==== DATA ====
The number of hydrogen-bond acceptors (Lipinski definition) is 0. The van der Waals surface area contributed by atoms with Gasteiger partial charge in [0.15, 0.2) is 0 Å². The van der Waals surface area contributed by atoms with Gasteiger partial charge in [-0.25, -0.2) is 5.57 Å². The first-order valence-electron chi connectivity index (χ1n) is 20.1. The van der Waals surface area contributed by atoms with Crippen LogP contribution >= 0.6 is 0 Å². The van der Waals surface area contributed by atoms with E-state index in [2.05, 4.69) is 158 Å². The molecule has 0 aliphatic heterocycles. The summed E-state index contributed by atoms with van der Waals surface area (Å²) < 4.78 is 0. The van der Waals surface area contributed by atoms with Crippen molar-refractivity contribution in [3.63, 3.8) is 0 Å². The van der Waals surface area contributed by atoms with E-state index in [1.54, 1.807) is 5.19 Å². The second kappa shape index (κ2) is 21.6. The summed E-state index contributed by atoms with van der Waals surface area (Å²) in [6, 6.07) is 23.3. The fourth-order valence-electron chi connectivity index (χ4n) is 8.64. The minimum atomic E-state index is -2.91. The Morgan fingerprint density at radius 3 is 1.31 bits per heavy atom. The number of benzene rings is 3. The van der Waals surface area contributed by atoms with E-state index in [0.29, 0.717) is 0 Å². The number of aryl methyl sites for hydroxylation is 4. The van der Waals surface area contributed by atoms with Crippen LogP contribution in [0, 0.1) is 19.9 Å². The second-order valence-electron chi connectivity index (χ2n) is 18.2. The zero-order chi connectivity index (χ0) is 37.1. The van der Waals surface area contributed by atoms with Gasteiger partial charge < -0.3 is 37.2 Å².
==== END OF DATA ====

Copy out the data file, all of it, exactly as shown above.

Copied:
The number of hydrogen-bond acceptors (Lipinski definition) is 0. The van der Waals surface area contributed by atoms with Gasteiger partial charge in [0.15, 0.2) is 0 Å². The van der Waals surface area contributed by atoms with Gasteiger partial charge in [-0.25, -0.2) is 5.57 Å². The first-order valence-electron chi connectivity index (χ1n) is 20.1. The van der Waals surface area contributed by atoms with Crippen LogP contribution >= 0.6 is 0 Å². The van der Waals surface area contributed by atoms with E-state index in [2.05, 4.69) is 158 Å². The molecule has 0 aliphatic heterocycles. The summed E-state index contributed by atoms with van der Waals surface area (Å²) < 4.78 is 0. The van der Waals surface area contributed by atoms with Crippen molar-refractivity contribution in [3.63, 3.8) is 0 Å². The van der Waals surface area contributed by atoms with E-state index in [1.54, 1.807) is 5.19 Å². The second kappa shape index (κ2) is 21.6. The summed E-state index contributed by atoms with van der Waals surface area (Å²) in [6, 6.07) is 23.3. The fourth-order valence-electron chi connectivity index (χ4n) is 8.64. The minimum atomic E-state index is -2.91. The Morgan fingerprint density at radius 3 is 1.31 bits per heavy atom. The number of benzene rings is 3. The van der Waals surface area contributed by atoms with E-state index in [0.29, 0.717) is 0 Å². The number of aryl methyl sites for hydroxylation is 4. The van der Waals surface area contributed by atoms with Crippen LogP contribution in [0, 0.1) is 19.9 Å². The second-order valence-electron chi connectivity index (χ2n) is 18.2. The zero-order chi connectivity index (χ0) is 37.1. The van der Waals surface area contributed by atoms with Gasteiger partial charge < -0.3 is 37.2 Å².